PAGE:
[Q: Didn’t he release evidence of war crimes?]

OBAMA: What he did was he dumped

[Q: Isn’t that just the same thing as what Daniel Ellsberg did?]

OBAMA: No it wasn’t the same thing. Ellsberg’s material wasn’t classified in the same way.

Women’s Rights

  • Please take a moment to read this article from the Nation by Michelle Goldberg: Policing Pregnancy. This is why Pelosi allowing Stupak to come to a vote and Obama signing that executive order was an affront to our civil rights. The Democrats emboldened the Republican war against women–and that’s how our oligarchy keeps going. But, this is no game. The assault on women has very real and damaging consequences. Targeting desperate women who have had their human rights violated and prosecuting them for trying to kill or harm themselves while pregnant is no less barbaric than the Taliban’s treatment of women.

Doom and gloom break…


  • And, for what? Open season on women’s health and a Dem brand so weakened that it *needs* the Republicans’ mindboggling overreach on Medicare to distract from the Dems’ own blunders on healthcare? Via Mother Jones, Dems Warn Constituents About the Evils of RyanCare:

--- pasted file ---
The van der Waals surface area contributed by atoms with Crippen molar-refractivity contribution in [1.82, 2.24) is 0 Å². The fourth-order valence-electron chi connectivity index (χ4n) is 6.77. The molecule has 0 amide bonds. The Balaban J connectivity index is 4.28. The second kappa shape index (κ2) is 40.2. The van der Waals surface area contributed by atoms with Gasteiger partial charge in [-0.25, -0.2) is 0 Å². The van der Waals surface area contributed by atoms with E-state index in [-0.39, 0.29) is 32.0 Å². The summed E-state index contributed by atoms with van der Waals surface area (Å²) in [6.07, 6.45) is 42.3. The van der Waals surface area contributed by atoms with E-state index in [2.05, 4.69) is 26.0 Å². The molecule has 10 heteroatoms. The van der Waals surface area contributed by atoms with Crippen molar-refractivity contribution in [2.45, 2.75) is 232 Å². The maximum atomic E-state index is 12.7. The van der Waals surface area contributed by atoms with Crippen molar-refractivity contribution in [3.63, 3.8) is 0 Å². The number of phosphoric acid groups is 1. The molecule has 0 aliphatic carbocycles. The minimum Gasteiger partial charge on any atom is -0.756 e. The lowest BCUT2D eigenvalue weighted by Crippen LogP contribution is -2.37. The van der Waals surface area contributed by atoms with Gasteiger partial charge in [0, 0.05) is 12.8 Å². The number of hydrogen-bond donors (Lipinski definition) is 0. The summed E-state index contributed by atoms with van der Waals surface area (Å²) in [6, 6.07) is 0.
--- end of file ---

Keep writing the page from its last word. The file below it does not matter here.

Back in their home districts for the Easter recess, some House Democrats have put the GOP overhaul of Medicare front and center with their constituents. On Wednesday night, Rep. Gerry Connolly (D-Va.) asked all the callers participating in a telephone town hall to vote on whether they supported the GOP Rep. Paul Ryan’s plan to replace Medicare “with a voucher system to help seniors defray the cost of health insurance.” Of some 1,300 callers who responded, the choice seemed overwhelming: 73 percent wanted to keep Medicare as is, while only 27 supported the GOP overhaul.

The informal telephone poll falls in line with a recent Washington Post-ABC News poll that found that 65 percent of Americans oppose the Ryan plan for Medicare. That number that jumped to 84 percent when respondents were told that the cost of private insurance is supposed to outpace the cost of Medicare insurance, weakening the value of the “premium support” that recipients would receive under Ryan’s plan.

Kabuki for American oil junkies

  • WaPo PostPartisan blogger Stephen Stromberg offers this take on Obama’s oil price and fraud task force, criticizing both the president and Republicans: Obama, GOP’s empty war on gas prices.

On Thursday, President Obama unveiled a new working group to combat any fraud or manipulation in the oil and energy markets that may be contributing to near-record gas prices. But some economists and market experts worry that by focusing on criminal activity, Obama is shrugging off a much bigger problem: rampant Wall Street speculation in commodities markets that has helped drive up food and energy prices in the past.

Birthers come in all shapes of idiot; 2012 looks bleak.